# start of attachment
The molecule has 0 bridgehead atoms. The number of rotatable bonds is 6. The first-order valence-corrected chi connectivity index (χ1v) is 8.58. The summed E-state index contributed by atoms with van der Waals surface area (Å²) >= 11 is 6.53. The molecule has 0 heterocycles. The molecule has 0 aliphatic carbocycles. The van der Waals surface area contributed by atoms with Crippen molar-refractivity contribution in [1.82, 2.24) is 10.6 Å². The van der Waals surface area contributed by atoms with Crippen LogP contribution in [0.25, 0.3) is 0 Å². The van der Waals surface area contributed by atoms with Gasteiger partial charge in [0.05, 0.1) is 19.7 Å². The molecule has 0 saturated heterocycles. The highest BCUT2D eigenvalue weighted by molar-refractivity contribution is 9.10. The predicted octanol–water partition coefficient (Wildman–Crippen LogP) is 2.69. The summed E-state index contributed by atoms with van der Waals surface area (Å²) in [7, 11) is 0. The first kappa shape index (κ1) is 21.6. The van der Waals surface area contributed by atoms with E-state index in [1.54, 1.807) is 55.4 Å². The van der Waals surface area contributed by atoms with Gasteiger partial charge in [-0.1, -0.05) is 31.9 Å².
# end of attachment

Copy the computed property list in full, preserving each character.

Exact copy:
The molecule has 0 bridgehead atoms. The number of rotatable bonds is 6. The first-order valence-corrected chi connectivity index (χ1v) is 8.58. The summed E-state index contributed by atoms with van der Waals surface area (Å²) >= 11 is 6.53. The molecule has 0 heterocycles. The molecule has 0 aliphatic carbocycles. The van der Waals surface area contributed by atoms with Crippen molar-refractivity contribution in [1.82, 2.24) is 10.6 Å². The van der Waals surface area contributed by atoms with Crippen LogP contribution in [0.25, 0.3) is 0 Å². The van der Waals surface area contributed by atoms with Gasteiger partial charge in [0.05, 0.1) is 19.7 Å². The molecule has 0 saturated heterocycles. The highest BCUT2D eigenvalue weighted by molar-refractivity contribution is 9.10. The predicted octanol–water partition coefficient (Wildman–Crippen LogP) is 2.69. The summed E-state index contributed by atoms with van der Waals surface area (Å²) in [7, 11) is 0. The first kappa shape index (κ1) is 21.6. The van der Waals surface area contributed by atoms with E-state index in [1.54, 1.807) is 55.4 Å². The van der Waals surface area contributed by atoms with Gasteiger partial charge in [-0.1, -0.05) is 31.9 Å².